A lens is a device for either concentrating or diverging light, normally formed from a piece of shaped glass. Analogous devices used with other types of electromagnetic radiation are also called lenses: for instance, a microwave lens can be made from paraffin wax.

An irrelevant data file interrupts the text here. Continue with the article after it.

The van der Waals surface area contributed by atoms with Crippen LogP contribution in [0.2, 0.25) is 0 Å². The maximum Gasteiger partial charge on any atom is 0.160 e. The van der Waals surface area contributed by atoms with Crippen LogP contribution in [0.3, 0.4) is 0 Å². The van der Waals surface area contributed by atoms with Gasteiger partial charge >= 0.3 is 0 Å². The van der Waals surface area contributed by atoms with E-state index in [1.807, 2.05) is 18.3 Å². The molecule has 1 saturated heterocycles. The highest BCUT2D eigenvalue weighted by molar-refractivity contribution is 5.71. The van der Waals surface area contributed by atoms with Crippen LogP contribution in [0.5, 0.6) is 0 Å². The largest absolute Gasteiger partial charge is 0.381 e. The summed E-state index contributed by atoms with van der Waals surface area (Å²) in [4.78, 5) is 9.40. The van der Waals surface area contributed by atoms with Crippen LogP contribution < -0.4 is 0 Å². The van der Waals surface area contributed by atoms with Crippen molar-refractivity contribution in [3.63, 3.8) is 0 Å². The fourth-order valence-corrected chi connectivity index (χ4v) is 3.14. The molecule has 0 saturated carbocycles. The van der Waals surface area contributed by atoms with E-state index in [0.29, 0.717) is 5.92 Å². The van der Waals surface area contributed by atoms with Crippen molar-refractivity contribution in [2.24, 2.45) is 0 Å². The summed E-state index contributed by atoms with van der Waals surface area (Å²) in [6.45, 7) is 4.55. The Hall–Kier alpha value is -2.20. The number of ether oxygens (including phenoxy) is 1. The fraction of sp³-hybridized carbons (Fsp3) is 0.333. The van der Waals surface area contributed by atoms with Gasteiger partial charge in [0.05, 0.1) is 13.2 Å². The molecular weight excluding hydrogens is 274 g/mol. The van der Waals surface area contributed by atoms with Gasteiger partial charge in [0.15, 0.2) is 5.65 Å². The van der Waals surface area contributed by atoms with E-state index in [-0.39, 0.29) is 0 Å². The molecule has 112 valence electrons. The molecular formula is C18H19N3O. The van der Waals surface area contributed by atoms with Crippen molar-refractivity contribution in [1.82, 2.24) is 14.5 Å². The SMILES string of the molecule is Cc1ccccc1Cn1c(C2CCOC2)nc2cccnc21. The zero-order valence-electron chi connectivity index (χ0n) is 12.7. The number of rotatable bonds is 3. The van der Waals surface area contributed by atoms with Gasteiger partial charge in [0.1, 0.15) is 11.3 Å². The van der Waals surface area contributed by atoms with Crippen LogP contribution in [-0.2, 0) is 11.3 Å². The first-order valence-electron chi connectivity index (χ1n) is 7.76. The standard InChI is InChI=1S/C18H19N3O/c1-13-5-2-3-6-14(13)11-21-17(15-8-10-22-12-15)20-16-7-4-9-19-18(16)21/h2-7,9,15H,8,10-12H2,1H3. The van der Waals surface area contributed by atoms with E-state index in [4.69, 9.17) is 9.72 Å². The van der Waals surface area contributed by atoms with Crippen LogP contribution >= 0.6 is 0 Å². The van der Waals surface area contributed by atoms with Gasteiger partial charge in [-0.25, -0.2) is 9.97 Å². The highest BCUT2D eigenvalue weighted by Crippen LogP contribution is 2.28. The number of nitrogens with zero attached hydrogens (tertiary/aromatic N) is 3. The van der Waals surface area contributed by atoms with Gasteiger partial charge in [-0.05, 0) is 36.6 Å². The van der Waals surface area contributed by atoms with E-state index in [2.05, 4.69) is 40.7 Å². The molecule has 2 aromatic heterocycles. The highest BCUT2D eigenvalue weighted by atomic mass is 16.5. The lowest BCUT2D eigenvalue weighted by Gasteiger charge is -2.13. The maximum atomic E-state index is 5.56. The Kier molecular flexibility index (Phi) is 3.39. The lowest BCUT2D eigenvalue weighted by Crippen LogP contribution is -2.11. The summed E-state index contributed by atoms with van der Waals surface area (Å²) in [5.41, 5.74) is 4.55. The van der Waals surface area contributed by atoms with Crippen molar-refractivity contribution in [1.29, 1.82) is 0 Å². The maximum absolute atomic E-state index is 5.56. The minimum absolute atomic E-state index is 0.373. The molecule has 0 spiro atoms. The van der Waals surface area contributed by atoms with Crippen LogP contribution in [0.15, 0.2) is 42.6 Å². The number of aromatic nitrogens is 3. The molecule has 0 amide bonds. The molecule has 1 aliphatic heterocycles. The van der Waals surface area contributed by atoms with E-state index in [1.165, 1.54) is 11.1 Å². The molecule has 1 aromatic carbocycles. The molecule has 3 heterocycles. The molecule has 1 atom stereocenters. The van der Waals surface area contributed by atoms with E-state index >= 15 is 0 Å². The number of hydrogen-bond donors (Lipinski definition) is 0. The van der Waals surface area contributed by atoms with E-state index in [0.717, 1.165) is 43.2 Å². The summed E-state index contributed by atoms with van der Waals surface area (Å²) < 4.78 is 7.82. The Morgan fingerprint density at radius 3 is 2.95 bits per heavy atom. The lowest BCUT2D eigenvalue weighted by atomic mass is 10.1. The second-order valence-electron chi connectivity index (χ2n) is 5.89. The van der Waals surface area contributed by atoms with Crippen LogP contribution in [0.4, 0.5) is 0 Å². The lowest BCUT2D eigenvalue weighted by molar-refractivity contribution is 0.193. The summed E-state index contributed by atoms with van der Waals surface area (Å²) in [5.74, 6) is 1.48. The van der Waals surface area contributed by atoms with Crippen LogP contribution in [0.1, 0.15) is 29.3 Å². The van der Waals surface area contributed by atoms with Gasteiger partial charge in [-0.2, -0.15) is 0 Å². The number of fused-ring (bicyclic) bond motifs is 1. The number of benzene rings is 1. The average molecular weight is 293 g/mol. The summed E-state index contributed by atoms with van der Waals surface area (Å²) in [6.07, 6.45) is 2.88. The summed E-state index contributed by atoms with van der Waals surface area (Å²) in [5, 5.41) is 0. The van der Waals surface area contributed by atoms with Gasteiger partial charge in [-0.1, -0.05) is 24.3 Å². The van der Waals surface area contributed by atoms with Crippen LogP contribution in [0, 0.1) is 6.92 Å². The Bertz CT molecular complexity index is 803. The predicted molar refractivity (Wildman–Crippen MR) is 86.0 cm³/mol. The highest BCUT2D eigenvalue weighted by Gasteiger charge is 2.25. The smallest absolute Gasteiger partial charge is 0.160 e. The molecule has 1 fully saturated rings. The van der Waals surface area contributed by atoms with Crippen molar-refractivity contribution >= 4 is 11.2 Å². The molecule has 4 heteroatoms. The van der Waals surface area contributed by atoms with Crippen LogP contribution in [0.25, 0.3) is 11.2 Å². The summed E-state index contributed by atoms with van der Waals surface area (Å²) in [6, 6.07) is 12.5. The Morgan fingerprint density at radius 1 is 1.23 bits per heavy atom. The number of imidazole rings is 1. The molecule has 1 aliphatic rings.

The earliest records of lenses date to Ancient Greece, with Aristophanes' play The Clouds (424 BC) mentioning a burning-glass (a convex lens used to focus the sun's rays to produce fire). The writings of Pliny the Elder also show that burning-glasses were recognized to the Roman Empire, and mentions what is possibly the first use of a corrective lens: Nero was known to watch the gladiatorial games throughout a concave-shaped emerald (presumably to correct for myopia). Seneca the Younger (3 BC--65) described the magnifying effect of a glass globe filled with water.Widespread use of lenses did not happen until the invention of spectacles, probably in Italy in the 1280s.